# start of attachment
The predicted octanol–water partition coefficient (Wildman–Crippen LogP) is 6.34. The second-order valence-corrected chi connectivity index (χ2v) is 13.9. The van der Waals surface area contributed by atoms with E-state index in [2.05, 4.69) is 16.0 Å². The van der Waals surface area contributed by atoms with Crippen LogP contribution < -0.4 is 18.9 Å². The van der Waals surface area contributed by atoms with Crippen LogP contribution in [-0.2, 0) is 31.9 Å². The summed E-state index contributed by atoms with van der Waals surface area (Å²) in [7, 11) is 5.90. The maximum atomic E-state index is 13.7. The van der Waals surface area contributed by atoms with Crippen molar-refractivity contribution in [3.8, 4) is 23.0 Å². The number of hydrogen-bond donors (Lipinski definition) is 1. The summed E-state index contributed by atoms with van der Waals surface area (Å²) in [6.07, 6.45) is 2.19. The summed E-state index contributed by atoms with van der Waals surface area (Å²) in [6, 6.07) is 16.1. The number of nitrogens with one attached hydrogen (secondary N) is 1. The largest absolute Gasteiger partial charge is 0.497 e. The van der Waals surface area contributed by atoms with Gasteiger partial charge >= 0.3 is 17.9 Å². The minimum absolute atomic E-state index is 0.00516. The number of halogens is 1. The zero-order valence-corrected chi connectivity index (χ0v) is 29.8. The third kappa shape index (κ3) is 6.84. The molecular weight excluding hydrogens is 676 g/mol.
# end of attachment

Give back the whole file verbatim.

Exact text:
The predicted octanol–water partition coefficient (Wildman–Crippen LogP) is 6.34. The second-order valence-corrected chi connectivity index (χ2v) is 13.9. The van der Waals surface area contributed by atoms with E-state index in [2.05, 4.69) is 16.0 Å². The van der Waals surface area contributed by atoms with Crippen LogP contribution < -0.4 is 18.9 Å². The van der Waals surface area contributed by atoms with Crippen LogP contribution in [-0.2, 0) is 31.9 Å². The summed E-state index contributed by atoms with van der Waals surface area (Å²) in [7, 11) is 5.90. The maximum atomic E-state index is 13.7. The van der Waals surface area contributed by atoms with Crippen molar-refractivity contribution in [3.8, 4) is 23.0 Å². The number of hydrogen-bond donors (Lipinski definition) is 1. The summed E-state index contributed by atoms with van der Waals surface area (Å²) in [6.07, 6.45) is 2.19. The summed E-state index contributed by atoms with van der Waals surface area (Å²) in [6, 6.07) is 16.1. The number of nitrogens with one attached hydrogen (secondary N) is 1. The largest absolute Gasteiger partial charge is 0.497 e. The van der Waals surface area contributed by atoms with Gasteiger partial charge >= 0.3 is 17.9 Å². The minimum absolute atomic E-state index is 0.00516. The number of halogens is 1. The zero-order valence-corrected chi connectivity index (χ0v) is 29.8. The third kappa shape index (κ3) is 6.84. The molecular weight excluding hydrogens is 676 g/mol.